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This month, David Zwirner’s inaugural exhibition will feature new works by the American artist Raymond Pettibon. The show is the artist’s 11th with the gallery and his first presentation in Paris since 1995, highlighting recurring figures and new subjects. Whitewaller spoke with the gallery’s director, Justine Durrett, about the not-to-miss show and what she’s up to in Paris during FIAC.
WHITEWALLER: The new 8,600-square-foot ground-floor space is immersed in Parisian art history. It is also expanding upon the gallery’s contemporary ethos in Europe for the first time. How do you feel about the juxtaposition of old and new?
JUSTINE DURRETT: It exemplified so much of what excites us about Paris—a city where history meets the present. Paris has for centuries been one of the most vibrant cities in Europe for the visual arts, and has become even more central in recent years. The museums, both historic and contemporary, are extraordinary, and we are thrilled to join the cultural repertoire of the city. There has been significant interest in Paris in the gallery’s artists for decades—most recently, the Franz West retrospective at the Centre Pompidou last year. Many of our artists don’t have representation in France, so we are especially excited by this opportunity to showcase their work to a new and wider audience. We also have a gallery in London—the first international outpost of David Zwirner, opened in Mayfair in 2012—and look forward to having a location in Europe to complement the success of our U.K. outpost.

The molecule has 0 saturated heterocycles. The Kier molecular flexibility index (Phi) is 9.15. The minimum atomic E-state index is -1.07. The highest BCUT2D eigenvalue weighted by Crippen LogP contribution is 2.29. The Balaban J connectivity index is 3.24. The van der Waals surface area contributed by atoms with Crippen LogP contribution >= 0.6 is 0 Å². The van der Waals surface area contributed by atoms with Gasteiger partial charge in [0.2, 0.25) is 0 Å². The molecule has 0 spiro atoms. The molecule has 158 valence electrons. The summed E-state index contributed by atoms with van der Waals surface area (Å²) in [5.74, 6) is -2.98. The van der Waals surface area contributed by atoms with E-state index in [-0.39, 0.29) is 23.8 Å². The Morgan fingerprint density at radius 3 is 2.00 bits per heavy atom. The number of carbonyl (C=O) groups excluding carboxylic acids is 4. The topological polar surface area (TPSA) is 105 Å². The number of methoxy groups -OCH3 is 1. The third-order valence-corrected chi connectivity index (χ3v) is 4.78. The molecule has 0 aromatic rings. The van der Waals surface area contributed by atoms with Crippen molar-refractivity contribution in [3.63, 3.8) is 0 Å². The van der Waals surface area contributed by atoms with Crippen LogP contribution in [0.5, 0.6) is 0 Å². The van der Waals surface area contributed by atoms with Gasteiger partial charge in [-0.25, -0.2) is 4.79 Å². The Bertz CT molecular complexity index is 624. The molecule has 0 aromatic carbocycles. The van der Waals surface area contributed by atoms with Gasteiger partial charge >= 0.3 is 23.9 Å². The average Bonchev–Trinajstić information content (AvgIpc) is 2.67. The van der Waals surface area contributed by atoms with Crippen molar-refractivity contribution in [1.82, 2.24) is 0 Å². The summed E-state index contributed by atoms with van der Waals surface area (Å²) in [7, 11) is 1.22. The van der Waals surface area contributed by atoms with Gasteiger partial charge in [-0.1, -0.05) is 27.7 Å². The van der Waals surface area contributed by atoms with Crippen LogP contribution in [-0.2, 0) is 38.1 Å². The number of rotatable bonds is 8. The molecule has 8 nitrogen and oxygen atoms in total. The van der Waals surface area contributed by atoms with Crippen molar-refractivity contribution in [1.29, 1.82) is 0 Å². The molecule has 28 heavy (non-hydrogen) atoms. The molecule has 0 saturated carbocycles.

WW: The gallery was first occupied by the gallerist Yvon Lambert and, more recently, by VNH Gallery. It was the first contemporary art outpost in the neighborhood. What is most exciting to the gallery about continuing this legacy?
JD: There was a certain amount of serendipity in this spectacular building becoming available at this time—a building with a storied history, and unparalleled architecture for showcasing modern and contemporary art. It’s inspiring to be continuing the legacy of 108 rue Vieille du Temple, where so many landmark exhibitions have taken place over the past three decades.
WW: Pettibon’s show for the gallery’s debut is the artist’s first show in Paris since 1995. What can we expect to see?
JD: The works on view will feature both entirely new subjects for the artist as well as characters and themes that Pettibon has returned to often. Recurring figures and themes include baseball, U.S. presidents, animals, totalitarian dictators, and waves, among others. Although Pettibon has not shown in Paris since 1995, his work is widely collected and admired here, so we are thrilled that his 11th exhibition with David Zwirner will be in here in Paris.
WW: What are you looking forward to seeing or doing during FIAC?
JD: FIAC is always a special time for the gallery and we have long-standing relationships with many Paris-based French and European collectors. We look forward to celebrating FIAC and the opening of our new gallery with them and the Paris arts community this October. We have a great lineup at our FIAC booth this year, presenting works by Lucas Arruda, Sherrie Levine, and Wolfgang Tillmans. I’m also very much looking forward to seeing Yayoi Kusama’s installation on Place Vendôme.